1.5 kg potatoes
2 tsp salt
50g butter
3dl milk
pinch of salt
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1 medium onion
2 small or 1 large carrots, peeled
1 courgette / zucchini
4 chestnut mushrooms
500g mince beef (if you don’t eat red meat, you can easily swap this to mince turkey)
2 tbsp vegetable or olive oil
1/2 – 1 tsp salt
1 tsp ground black pepper
1 tsp ground white pepper
1 tsp ground paprika
1 tsp ground allspice
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3 dl cheese

1. Peel and rinse the potatoes. Cut in half or quarters, depending on size. Place in a pan and cover with cold water. Add the salt, and bring to boil. Depending on the size of the pieces, boil gently for about 20 minutes, or until soft.

2. While the potatoes are boiling, finely chop the onion, carrots, courgette and mushrooms. I normally use standard brown/yellow onions for cooking, but I have a lot of very strong red onions in my cupboard, so I used that instead.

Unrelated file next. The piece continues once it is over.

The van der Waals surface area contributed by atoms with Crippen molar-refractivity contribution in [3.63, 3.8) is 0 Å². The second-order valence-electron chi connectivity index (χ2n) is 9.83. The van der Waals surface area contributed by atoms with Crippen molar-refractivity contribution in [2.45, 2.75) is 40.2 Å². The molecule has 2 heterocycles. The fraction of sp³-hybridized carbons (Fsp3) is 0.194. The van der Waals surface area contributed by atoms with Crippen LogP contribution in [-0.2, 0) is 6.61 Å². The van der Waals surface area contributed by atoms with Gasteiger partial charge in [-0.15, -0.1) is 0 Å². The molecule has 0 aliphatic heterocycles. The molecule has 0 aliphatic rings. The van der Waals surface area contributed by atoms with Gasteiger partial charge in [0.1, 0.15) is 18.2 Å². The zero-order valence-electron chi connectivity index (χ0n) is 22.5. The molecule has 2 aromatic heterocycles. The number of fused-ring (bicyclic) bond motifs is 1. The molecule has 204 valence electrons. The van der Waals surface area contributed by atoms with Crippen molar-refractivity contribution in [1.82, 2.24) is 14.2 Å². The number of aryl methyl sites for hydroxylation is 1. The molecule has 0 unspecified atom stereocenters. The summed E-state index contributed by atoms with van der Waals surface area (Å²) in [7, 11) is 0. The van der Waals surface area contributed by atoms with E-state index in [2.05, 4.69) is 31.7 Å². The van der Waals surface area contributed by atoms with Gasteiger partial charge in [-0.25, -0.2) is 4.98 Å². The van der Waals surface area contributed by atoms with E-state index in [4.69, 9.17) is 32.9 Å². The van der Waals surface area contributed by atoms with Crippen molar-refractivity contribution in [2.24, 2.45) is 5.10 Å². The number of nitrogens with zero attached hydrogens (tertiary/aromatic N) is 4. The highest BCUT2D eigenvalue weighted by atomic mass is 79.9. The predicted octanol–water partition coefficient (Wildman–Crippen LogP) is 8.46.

3. Fry the onions in the oil for few minutes, until starting to turn translucent.

4. Add the meat. Keep beating it with a wooden spatula as it’s cooking, to break it into small crumbly texture. During the cooking, add all the spices. This’s whole step will take you around 10 minutes.

5. Once the meat is cooked, add the carrots, courgette and mushrooms, and fry for 5 minutes, stirring.

6. Once the potatoes are soft, discard the cooking water. Mash the potatoes, and add the butter, milk and salt. I prefer my mash to be firmer when using it in a dish like this, otherwise it won’t hold the mince mixture in a separate layer.